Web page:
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Interpol calls on APAC authorities to make greater use of biometrics to identify terrorists


Interpol has called on Asia Pacific authorities to more effectively use biometrics in an effort to identify members of dangerous terrorist organizations such as ISIS, according to a report by Computerworld.

In a presentation delivered at the Biometrics Institute Asia Pacific conference in Sydney, Interpol operational police support directorate director Michael O’Connell said Interpol has seen an “increase in the number of Asian foreign fighters” from Australia, China, Indonesia, Malaysia, New Zealand and Singapore “joining the conflict in Syria and Iraq”.

Interpol maintains an AFIS fingerprint system storing over 210,000 crime records, with only three percent of the records stemming from the APAC region, said O’Connell.

The agency is currently developing a new facial recognition database that stores 250,000 profiles for use in tracing and tracking capabilities.

“Europe provides 26 more times fingerprint data than the APAC region and 623 times more DNA data,” said O’Connell. “Yet, we know the [APAC] region has the technology and does make use of it at national levels.”

O’Connell said while the APAC region is “behind the curve” in their use of these biometric capabilities, APAC authorities are able to partner with Interpol’s global complex for innovation in Singapore to effectively connect to its biometric capabilities.

Meanwhile, Australian Customs and Border Protection Service (ACBPS) said that 90 percent of air passengers will be screened using facial biometrics by 2020, according to a separate Computerworld report.

The Smartgate system currently only screens 35 percent of passengers, said ACBPS major capability division first assistant secretary Randall Brugeaud at the Biometrics Institute Asia Pacific. There are currently 24 countries participating in the agency’s offshore biometrics program.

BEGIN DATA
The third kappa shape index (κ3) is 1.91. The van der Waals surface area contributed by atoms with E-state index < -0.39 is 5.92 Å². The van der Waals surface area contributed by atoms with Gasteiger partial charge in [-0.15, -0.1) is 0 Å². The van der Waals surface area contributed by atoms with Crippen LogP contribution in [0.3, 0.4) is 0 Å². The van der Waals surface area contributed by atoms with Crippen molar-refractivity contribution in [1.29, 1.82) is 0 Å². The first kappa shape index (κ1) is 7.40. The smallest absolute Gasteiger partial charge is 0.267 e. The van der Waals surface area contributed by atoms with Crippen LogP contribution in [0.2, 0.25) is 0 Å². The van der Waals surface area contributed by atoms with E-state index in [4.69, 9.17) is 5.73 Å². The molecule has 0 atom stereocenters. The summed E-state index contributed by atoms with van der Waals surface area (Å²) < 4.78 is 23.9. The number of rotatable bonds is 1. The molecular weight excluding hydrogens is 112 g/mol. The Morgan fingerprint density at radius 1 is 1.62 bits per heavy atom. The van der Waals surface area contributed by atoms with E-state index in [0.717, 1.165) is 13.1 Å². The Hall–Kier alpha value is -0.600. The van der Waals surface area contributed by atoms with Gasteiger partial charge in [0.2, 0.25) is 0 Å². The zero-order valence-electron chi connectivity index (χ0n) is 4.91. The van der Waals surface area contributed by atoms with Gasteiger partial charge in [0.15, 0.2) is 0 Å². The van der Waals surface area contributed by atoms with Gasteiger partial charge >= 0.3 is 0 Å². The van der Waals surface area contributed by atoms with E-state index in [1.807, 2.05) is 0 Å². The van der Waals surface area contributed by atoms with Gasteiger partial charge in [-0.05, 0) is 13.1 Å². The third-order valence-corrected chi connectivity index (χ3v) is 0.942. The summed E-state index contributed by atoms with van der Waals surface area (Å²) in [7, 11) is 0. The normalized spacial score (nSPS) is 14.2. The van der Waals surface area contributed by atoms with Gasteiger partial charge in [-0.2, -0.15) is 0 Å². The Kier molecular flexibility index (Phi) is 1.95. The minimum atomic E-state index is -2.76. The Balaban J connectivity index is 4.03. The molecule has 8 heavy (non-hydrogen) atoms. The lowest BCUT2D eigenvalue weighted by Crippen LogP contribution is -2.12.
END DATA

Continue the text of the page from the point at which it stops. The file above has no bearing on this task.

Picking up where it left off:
“We have a number of pressures at the border with significant increases in international trade and travel,” said Brugeaud. “For us to manage the new demands, we need to do something different.”

ACBPS predicts that that there will be 50 million border crossings in 2020 — a considerable increase from the 30 million border crossings that occurred in 2012.

In May, ACBPS began installing the first of its next generation Smartgates at Sydney airport’s international departure in an initiative that will see a total of 92 Vision-Box machines installed in the departure terminals of Australia’s eight international airports.

Users will be able to use the Smartgates to scan their passport and continue to their flight instead of having an immigration official process the documents.

Previously reported, the Australian government has allocated a total of AU$450 million to increase national security to provide different agencies with more funding, including AU$296 million toward boosting the technological capabilities of the nation’s intelligence-gathering agencies.

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